In 1949, at the end of the Chinese Civil War, the Nationalist forces of the Kuomintang were forced to retreat to Taiwan, taking with them some 600,000 soldiers and families. Under Chiang Kai-shek’s military regime, these soldiers remained armed and ready to fight for recovery of the mainland. This d...(Read more)
In 1949, at the end of the Chinese Civil War, the Nationalist forces of the Kuomintang were forced to retreat to Taiwan, taking with them some 600,000 soldiers and families. Under Chiang Kai-shek’s military regime, these soldiers remained armed and ready to fight for recovery of the mainland. This dream remained unfulfilled, and Taiwan remained under martial law for nearly 40 years. The director interviews her father and his friends, making for an oral history of KMT veterans. They recount their tragic experience of war, defeat, and the following separation from homeland and life as exiles on the island of Taiwan.
This documentary starts with a family album and goes beyond that, becoming a historical portrait. Because of her compassion for, and identification with, the interviewees, witnessed by her twice entering the frame, this documentary’s supposed objectivity remains the subject of debate.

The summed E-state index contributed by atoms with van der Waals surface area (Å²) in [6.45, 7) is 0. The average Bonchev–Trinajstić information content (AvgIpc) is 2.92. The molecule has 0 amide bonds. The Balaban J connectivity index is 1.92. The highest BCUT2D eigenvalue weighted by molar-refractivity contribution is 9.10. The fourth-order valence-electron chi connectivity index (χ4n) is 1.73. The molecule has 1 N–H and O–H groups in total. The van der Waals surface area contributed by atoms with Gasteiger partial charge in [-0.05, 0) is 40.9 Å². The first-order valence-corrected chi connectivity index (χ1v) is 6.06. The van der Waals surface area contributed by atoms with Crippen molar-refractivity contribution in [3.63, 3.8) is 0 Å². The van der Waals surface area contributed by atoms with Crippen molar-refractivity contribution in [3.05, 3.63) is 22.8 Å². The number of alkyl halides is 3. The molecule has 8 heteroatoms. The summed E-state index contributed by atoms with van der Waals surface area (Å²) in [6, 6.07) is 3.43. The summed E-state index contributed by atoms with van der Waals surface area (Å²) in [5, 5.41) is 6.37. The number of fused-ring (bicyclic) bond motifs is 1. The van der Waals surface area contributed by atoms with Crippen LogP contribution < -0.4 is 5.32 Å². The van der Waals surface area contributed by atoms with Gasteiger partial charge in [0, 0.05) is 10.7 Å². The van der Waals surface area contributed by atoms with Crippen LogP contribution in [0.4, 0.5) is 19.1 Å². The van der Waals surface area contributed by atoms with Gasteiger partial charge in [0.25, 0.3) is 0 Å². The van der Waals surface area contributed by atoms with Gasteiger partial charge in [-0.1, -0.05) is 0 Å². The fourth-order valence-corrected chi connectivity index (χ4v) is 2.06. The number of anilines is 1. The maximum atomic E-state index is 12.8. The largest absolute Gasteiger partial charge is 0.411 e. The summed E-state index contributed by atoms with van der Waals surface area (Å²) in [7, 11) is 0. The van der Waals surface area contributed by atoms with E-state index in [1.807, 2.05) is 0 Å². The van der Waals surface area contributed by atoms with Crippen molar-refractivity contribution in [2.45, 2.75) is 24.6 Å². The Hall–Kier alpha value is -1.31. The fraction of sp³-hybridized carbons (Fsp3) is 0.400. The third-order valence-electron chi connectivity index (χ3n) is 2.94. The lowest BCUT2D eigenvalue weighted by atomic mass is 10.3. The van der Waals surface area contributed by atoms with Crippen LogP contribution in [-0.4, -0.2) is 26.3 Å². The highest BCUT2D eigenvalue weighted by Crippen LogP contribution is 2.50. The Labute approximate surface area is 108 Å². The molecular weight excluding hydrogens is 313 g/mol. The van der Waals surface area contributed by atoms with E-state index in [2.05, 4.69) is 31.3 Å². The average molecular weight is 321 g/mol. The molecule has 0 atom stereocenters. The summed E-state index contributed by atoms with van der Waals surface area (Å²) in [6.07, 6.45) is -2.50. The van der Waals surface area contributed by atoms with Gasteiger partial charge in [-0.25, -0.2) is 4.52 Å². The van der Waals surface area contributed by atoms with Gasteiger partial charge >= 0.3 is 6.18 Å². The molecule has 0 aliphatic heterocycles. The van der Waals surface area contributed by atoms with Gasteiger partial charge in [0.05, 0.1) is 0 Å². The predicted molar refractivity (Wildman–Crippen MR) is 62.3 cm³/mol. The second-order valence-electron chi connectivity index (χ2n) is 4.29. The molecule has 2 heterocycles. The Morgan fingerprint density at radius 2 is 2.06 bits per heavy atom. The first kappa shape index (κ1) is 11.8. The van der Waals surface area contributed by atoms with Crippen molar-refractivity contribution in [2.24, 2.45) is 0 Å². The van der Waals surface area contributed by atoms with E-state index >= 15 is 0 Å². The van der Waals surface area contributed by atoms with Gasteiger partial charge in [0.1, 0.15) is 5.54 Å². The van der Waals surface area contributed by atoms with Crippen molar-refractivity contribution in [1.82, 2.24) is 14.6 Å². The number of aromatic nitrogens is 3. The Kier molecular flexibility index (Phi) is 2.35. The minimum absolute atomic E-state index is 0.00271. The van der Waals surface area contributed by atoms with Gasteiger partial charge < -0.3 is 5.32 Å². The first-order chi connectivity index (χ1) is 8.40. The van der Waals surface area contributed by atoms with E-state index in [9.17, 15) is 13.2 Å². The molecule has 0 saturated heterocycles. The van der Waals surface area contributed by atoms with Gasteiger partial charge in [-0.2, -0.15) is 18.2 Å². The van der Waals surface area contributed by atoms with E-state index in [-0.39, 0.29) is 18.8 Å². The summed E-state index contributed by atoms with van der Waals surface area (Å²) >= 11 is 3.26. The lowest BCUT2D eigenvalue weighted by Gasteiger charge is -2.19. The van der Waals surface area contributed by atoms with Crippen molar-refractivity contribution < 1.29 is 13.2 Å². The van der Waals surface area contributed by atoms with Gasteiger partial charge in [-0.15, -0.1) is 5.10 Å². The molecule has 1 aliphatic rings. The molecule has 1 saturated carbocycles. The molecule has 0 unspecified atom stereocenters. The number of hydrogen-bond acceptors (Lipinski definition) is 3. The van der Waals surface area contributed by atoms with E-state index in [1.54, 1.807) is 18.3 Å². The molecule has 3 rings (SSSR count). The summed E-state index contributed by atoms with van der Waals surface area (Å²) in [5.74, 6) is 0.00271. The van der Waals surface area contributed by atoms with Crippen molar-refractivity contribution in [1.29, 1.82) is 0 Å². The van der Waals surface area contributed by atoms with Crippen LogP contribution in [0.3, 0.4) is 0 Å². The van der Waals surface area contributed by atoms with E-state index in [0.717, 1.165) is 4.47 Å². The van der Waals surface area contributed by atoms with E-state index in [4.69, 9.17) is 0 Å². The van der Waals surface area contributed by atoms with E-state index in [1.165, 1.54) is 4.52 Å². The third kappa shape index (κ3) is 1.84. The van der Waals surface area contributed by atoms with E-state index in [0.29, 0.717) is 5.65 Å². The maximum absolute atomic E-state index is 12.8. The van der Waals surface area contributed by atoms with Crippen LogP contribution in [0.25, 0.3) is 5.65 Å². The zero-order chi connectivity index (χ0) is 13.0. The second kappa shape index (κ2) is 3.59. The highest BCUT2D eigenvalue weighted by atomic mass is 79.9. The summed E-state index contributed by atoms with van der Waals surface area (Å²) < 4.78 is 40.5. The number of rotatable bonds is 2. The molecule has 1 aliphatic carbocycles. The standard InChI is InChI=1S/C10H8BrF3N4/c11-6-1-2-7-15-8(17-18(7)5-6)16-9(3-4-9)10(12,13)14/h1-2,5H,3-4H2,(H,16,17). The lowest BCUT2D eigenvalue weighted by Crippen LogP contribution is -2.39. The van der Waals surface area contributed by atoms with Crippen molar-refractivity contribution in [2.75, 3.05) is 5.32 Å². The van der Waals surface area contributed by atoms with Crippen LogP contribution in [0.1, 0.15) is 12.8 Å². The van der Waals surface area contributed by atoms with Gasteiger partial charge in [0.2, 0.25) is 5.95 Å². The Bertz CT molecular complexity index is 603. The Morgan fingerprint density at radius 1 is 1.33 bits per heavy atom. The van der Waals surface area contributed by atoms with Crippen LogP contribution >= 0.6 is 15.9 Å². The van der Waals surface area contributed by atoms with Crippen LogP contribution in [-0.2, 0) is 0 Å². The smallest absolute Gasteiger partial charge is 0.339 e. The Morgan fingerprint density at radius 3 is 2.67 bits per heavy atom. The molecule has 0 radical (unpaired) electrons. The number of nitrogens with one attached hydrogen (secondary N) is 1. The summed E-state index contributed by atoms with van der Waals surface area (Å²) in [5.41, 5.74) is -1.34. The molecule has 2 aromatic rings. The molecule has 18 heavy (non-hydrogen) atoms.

With a mainlander father and an islander mother and raised in the very Taiwanese city of Kaohsiung, the director handles the sensitive issue of ethnic identification in Taiwan carefully. She defends these veterans of low rank against the islanders’ critique that all mainlanders were agents of the oppressive system that enforced martial law, when in fact, they too were victims of the civil war and the authoritarian KMT government. What’s worse, homeless and restless throughout their lives, they end up lonely and in nursing homes, which often seem like barracks. The documentary shows how they assemble in response to roll calls for the birthday parties and funerals of comrades. It seems that for these men, the civil war never ended, and they will never be able to leave their military service behind them.
Despite being a documentary about men, the title refers to a woman’s hairpin—this is mentioned by the father at the very beginning, but is absent throughout the rest of the film and proves to be lost in the end. The hairpin of the film’s title belonged to a deceased grandmother and, owing to traditional patriarchy, should be handed down along the male line. However, as a female director, the director’s completion of this film has already figuratively reclaimed her right to the heirloom, the memory and history of an exiled generation.
|DVD source：||R.O.C. Ministry of Foreign Affairs.|
|Taiwan Academies, Ministry of Culture, R.O.C. please contact Embassies, Representative Offices of Ministry of Foreign Affairs, R.O.C.|
|Subtitle：||Chinese, English, French, Spanish|
|Producer：||HONG Bi-Wan, KAO Mei-Liang|
2000 Golden Horse Awards, Best Documentary Award
2000 Taiwan International Documentary Festival, Taiwan Award
2001 Visions du Réel International Film Festival, International Competition
2001 Yamagata International Documentary Film Festival, International Competition
2001 International Documentary Film Festival Amsterdam